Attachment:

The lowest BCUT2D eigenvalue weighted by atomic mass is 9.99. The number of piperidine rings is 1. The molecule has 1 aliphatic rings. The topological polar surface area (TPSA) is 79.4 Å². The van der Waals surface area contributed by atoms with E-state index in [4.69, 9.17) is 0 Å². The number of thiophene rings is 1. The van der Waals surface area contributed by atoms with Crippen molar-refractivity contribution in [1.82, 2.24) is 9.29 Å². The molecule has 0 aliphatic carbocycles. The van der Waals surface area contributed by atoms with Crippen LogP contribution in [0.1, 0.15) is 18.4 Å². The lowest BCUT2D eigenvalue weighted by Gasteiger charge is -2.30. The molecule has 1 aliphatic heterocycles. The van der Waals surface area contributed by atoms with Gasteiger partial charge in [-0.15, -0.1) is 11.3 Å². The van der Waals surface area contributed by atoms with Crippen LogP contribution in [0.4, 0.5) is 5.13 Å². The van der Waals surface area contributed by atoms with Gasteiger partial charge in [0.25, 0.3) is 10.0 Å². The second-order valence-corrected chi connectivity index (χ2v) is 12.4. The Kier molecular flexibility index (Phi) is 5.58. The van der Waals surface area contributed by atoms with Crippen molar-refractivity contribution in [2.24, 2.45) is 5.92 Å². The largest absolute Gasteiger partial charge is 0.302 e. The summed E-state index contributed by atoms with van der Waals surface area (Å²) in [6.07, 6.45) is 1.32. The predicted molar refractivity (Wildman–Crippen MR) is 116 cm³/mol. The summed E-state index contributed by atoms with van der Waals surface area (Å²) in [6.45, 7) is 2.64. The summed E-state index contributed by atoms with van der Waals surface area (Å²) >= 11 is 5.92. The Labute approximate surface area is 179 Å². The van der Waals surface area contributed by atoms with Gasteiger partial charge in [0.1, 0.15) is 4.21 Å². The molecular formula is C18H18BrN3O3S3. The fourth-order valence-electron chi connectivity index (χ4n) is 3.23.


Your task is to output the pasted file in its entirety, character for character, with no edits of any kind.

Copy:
The lowest BCUT2D eigenvalue weighted by atomic mass is 9.99. The number of piperidine rings is 1. The molecule has 1 aliphatic rings. The topological polar surface area (TPSA) is 79.4 Å². The van der Waals surface area contributed by atoms with E-state index in [4.69, 9.17) is 0 Å². The number of thiophene rings is 1. The van der Waals surface area contributed by atoms with Crippen molar-refractivity contribution in [1.82, 2.24) is 9.29 Å². The molecule has 0 aliphatic carbocycles. The van der Waals surface area contributed by atoms with Crippen LogP contribution in [0.1, 0.15) is 18.4 Å². The lowest BCUT2D eigenvalue weighted by Gasteiger charge is -2.30. The molecule has 1 aliphatic heterocycles. The van der Waals surface area contributed by atoms with Gasteiger partial charge in [-0.15, -0.1) is 11.3 Å². The van der Waals surface area contributed by atoms with Crippen LogP contribution in [0.4, 0.5) is 5.13 Å². The van der Waals surface area contributed by atoms with Gasteiger partial charge in [0.25, 0.3) is 10.0 Å². The second-order valence-corrected chi connectivity index (χ2v) is 12.4. The Kier molecular flexibility index (Phi) is 5.58. The van der Waals surface area contributed by atoms with Crippen molar-refractivity contribution in [2.24, 2.45) is 5.92 Å². The largest absolute Gasteiger partial charge is 0.302 e. The summed E-state index contributed by atoms with van der Waals surface area (Å²) in [6.07, 6.45) is 1.32. The predicted molar refractivity (Wildman–Crippen MR) is 116 cm³/mol. The summed E-state index contributed by atoms with van der Waals surface area (Å²) in [6.45, 7) is 2.64. The summed E-state index contributed by atoms with van der Waals surface area (Å²) >= 11 is 5.92. The Labute approximate surface area is 179 Å². The van der Waals surface area contributed by atoms with Gasteiger partial charge in [0.1, 0.15) is 4.21 Å². The molecular formula is C18H18BrN3O3S3. The fourth-order valence-electron chi connectivity index (χ4n) is 3.23.